Visually pleasing pantry organization is a growing trend that directly impacts packaging design for non-perishable goods; companies are now designing packages that fit easily into a pantry, with a focus on stackability and space-saving, says Printpack

Sample article from our Packaging Industry

May 15, 2023 (press release) –

While standing out on the retail shelf has typically been the starting point for packaging design, the focus is shifting to standing out in the kitchen – post-purchase. Brands are working to improve the shelf appeal of pantry products so consumers can better use them while avoiding expiration and waste.


A huge majority of consumers are becoming more aware of the importance of reducing food waste. Of course, packaging is designed to extend shelf life with oxygen and moisture barriers to keep food fresh for longer, but some brands are using another angle – food won’t be wasted if it isn’t forgotten. The simple, yet innovative notion is if a product is built to fit in a more noticeable or frequented area of the fridge or pantry, higher consumption will be inevitable.

Most consumers are familiar with squeezable bottles and tubes. Daisy took a page from that playbook when they updated their sour cream packaging from a jar to a squeezable, inverted tube that stands on its own. The package eliminates risk of contamination from dirty utensils and allows consumers to assess the amount of product left without opening it, encouraging additional use. Most importantly, the new shape keeps the container top of mind by fitting in the fridge door where it is much less likely to migrate to the back and be left alone to expire.


Visually pleasing pantry organization is is a growing trend and this directly impacts packaging design for non-perishable goods. Companies are now designing packages that fit easily into a pantry, with a focus on stackability and space-saving. This is especially important in small apartments and homes where space is limited and consumers need ways to maximize their storage.

A trend that is piggybacking this movement is decanting: putting packaged product into a different container to store it. In addition to aesthetic reasons for decanting, many consumers also see benefits for viewing product availability (no buying double), less waste, and better stock rotation.

For brands, this means that products stored on the pantry shelf must now compete with being decanted. However, there are compelling reasons for packaging to keep its place on the shelf:

  • Most packaging is custom designed to extend the shelf life of the product inside by controlling the flow of oxygen and moisture to keep food fresher longer. However, when consumers remove the product from the package, they lose that barrier. This can lead to the deterioration of the food more quickly than if left in its original package.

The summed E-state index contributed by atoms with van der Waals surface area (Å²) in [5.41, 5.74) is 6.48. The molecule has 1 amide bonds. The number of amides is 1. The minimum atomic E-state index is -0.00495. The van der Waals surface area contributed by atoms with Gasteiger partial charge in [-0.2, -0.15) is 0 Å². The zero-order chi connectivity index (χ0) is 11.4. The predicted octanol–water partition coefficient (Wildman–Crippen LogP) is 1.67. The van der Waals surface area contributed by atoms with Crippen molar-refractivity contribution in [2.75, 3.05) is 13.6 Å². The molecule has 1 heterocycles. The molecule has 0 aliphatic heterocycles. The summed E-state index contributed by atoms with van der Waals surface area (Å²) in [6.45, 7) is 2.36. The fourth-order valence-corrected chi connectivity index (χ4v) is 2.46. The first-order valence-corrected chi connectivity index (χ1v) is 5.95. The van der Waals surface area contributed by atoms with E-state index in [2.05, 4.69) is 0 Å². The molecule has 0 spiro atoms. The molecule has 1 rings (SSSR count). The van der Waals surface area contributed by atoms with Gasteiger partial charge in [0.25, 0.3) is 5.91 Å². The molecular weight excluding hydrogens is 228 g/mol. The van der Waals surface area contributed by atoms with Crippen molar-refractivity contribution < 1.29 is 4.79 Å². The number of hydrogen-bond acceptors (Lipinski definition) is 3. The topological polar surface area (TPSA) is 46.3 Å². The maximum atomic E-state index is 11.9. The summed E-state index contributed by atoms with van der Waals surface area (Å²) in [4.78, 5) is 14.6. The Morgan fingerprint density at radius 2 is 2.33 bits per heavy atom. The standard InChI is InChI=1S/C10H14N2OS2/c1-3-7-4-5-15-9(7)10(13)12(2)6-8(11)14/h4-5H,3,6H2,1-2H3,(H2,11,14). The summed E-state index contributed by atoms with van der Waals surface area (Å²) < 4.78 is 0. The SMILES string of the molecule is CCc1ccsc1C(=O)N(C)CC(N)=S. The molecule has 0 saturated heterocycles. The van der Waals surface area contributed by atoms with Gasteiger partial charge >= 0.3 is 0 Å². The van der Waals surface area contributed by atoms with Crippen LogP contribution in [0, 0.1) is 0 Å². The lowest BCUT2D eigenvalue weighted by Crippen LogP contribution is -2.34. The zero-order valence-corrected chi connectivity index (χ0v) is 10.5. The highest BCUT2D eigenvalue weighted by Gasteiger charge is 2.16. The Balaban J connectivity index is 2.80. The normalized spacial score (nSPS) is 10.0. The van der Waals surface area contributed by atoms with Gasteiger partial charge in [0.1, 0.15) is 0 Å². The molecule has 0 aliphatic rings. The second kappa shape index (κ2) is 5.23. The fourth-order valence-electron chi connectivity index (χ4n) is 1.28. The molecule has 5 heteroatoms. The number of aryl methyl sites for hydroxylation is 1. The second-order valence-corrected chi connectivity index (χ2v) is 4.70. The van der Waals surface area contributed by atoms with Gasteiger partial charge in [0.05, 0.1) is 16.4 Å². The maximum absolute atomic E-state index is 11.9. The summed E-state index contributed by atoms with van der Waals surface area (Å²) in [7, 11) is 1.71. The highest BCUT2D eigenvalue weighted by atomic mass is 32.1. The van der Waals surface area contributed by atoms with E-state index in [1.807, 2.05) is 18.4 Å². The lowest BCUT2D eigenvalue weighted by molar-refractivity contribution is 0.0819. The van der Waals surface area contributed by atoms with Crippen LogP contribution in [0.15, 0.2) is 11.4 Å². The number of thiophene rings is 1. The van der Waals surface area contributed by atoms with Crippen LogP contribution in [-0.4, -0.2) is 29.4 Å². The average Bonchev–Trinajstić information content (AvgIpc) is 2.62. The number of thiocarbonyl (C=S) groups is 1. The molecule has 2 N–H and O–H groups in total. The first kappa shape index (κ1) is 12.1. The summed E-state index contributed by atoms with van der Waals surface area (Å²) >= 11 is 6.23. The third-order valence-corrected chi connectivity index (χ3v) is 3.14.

• Decanted products no longer have expiration dates or lot codes. Packaging that protects the product, displays important expiry information, and includes essential codes for tracking recalls is more likely to keep its place on the shelf.
  • To increase post-purchase consumption and decrease post-purchase decanting, many brands are also opting for transparent elements in packaging.


Consumers’ expectations for frozen food packaging are high because the products are viewed as long term and easy to store indefinitely. Packaging elements that help meet these expectations are: 

  • Recloseable and resealable features such as seal strips or peel and seal enable consumers to use only what they need and keep the rest fresh.
  • Cooking instructions on-pack for quick and easy meals can be useful. However, if the package is bulky, rigid, or difficult to store, many will opt for removing the product from its original package, thereby losing the preparation tips and requiring guesswork about product integrity (i.e., when does it expire?)
  • Durable, flexible packaging designed for efficient stacking or storage is increasingly popular over traditional cardboard boxes. 
  • Flexible packaging can be an overall better fit for frozen items due to its enhanced barrier properties.

Whether in the fridge, in the pantry, or in the freezer, today’s kitchen-friendly packaging design plays an essential role in the consumer’s decision-making process.


About Printpack

Printpack is a leading manufacturer of flexible and specialty rigid packaging with over 60 years of experience helping brands improve retail visibility, heighten brand awareness, and capture market share.  Printpack combines unique insights into consumer preference with advanced technological capabilities in order to convert packaging concepts into reality. Headquartered in Atlanta, GA, Printpack is a privately held company that believes cooperation and integrity result in sustainable innovation.

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Dan Rivard
Dan Rivard
- VP Market Development -

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